Carlsson also argued convincingly that the aid budget should not be pressurized to sort out all the problems of climate change. It should primarily help the poorest to find ways of living in response to the results of climate change, rather than picking up the bill for all that needs to be done on mitigation.
Dr Roger Williamson is a Visiting Fellow in the Vulnerability and Poverty Reduction Team. He is currently undertaking research on urban poverty and the Millennium Development Goals at the Institute of Development Studies.

Thursday, 20 June 2013

A Post-Revolutionary Egyptian Tragedy: Nancy Okail and the Case of NGOs vs. the People of Egypt.

For most doctoral students in International Development the three or four years spent undertaking a PhD can feel like a prison sentence. I, and my fellow PhD colleagues at the Institute of Development Studies (IDS), spend the majority of our time confined to a desk and only get ‘let out’ for a period of intensive fieldwork. As we finally begin to throw off the shackles of the PhD, submitting the draft of our thesis, we ask ourselves what impact our work has had, if any, in the wider world. We ask ourselves, ‘what next?’ I’m sure when Nancy Okail, a recent IDS doctoral graduate, asked herself these questions she didn’t expect to be facing a real prison sentence while standing inside a cage in an Egyptian courtroom.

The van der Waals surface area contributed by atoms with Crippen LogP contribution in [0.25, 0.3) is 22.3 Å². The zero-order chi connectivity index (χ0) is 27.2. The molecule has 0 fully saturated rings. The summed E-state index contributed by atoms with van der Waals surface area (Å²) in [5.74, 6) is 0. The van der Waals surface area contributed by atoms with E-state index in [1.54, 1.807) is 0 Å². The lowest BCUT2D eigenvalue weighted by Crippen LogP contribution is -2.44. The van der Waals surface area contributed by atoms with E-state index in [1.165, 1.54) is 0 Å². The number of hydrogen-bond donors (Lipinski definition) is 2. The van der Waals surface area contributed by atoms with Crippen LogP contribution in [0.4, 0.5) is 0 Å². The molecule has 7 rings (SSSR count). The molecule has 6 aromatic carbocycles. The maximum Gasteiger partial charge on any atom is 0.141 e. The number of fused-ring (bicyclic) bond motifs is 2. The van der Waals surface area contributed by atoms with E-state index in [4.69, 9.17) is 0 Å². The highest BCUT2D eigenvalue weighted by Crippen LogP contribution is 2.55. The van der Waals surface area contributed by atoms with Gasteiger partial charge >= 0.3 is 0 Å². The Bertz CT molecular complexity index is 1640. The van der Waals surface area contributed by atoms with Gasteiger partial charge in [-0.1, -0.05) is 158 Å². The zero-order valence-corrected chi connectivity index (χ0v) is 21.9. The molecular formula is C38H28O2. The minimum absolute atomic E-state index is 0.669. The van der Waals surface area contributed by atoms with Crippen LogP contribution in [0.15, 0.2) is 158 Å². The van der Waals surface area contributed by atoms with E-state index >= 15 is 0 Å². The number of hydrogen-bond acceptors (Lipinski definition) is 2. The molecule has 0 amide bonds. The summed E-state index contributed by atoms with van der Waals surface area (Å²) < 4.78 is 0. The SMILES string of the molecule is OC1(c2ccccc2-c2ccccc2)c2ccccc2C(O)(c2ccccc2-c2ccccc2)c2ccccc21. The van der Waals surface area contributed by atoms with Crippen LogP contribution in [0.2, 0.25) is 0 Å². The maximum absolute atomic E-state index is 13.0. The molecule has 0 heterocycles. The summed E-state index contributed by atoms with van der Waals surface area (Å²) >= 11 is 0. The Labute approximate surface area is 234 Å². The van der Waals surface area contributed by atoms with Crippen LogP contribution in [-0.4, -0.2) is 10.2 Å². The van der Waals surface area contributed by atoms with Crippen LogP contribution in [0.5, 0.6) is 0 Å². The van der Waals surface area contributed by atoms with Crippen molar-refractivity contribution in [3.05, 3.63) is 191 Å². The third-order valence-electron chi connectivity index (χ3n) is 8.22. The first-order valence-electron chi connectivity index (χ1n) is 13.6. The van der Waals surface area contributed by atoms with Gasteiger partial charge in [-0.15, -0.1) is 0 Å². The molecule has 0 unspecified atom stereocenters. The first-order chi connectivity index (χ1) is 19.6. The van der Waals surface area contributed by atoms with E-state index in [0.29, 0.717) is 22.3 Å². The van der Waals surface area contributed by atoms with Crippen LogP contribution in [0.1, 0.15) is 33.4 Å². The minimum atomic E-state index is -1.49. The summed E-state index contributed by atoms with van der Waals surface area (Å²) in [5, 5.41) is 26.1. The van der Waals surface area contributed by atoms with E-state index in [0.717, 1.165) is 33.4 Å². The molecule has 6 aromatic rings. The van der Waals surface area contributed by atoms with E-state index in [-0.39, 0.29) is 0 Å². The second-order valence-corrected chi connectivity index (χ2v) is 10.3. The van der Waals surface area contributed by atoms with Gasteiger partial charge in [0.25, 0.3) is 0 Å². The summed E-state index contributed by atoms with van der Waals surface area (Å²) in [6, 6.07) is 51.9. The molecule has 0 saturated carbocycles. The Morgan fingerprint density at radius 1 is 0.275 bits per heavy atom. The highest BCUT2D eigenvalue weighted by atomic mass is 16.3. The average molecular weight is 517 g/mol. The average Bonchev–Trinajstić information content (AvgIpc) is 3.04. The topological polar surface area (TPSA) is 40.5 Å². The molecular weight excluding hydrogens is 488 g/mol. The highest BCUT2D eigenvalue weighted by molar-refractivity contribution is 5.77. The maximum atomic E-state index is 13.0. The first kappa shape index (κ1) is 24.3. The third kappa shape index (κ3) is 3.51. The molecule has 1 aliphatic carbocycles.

I first met Nancy when I started my PhD in the autumn of 2008. Already halfway through her own PhD, she struck me as intelligent, reflective and deeply committed. When she finished her doctorate Nancy chose not to follow the usual route into academia but wanted to return home to Egypt to contribute to the post-Mubarak efforts to strengthen democracy.

In August 2011 Nancy took up a post as Freedom House’s Egypt Country Director to oversee a programme aimed at promoting democracy, human rights and a free media. Yet, shortly after arriving in Egypt she and other colleagues at Freedom House faced harassment and intimidation from the interim military-led authorities. At the same time a smear campaign was spread by the state-run media, suggesting that foreign funded non-government organisations (NGOs) were working to destabilise the country. Then in December the Egyptian authorities raided the offices of a number of foreign-funded NGOs involved in democratisation, including that of Freedom House. Nancy and 42 other staff members, including 17 Americans, from a number of NGOs were arrested. They were charged with working with funds received from a foreign government without a license. This charge carries a sentence of five years incarceration and such a ruling can only be given with evidence of intent to ‘overthrow the status quo’. Bearing in mind that numerous civil society organisations operate without a license in Egypt and that these laws are used by the Egyptian authorities to manipulate the NGOs working in Egypt, the case is clearly highly political in nature. Follow this link to read Mariz Tadros’s well-informed analysis of the background and questionable nature of the sentencing.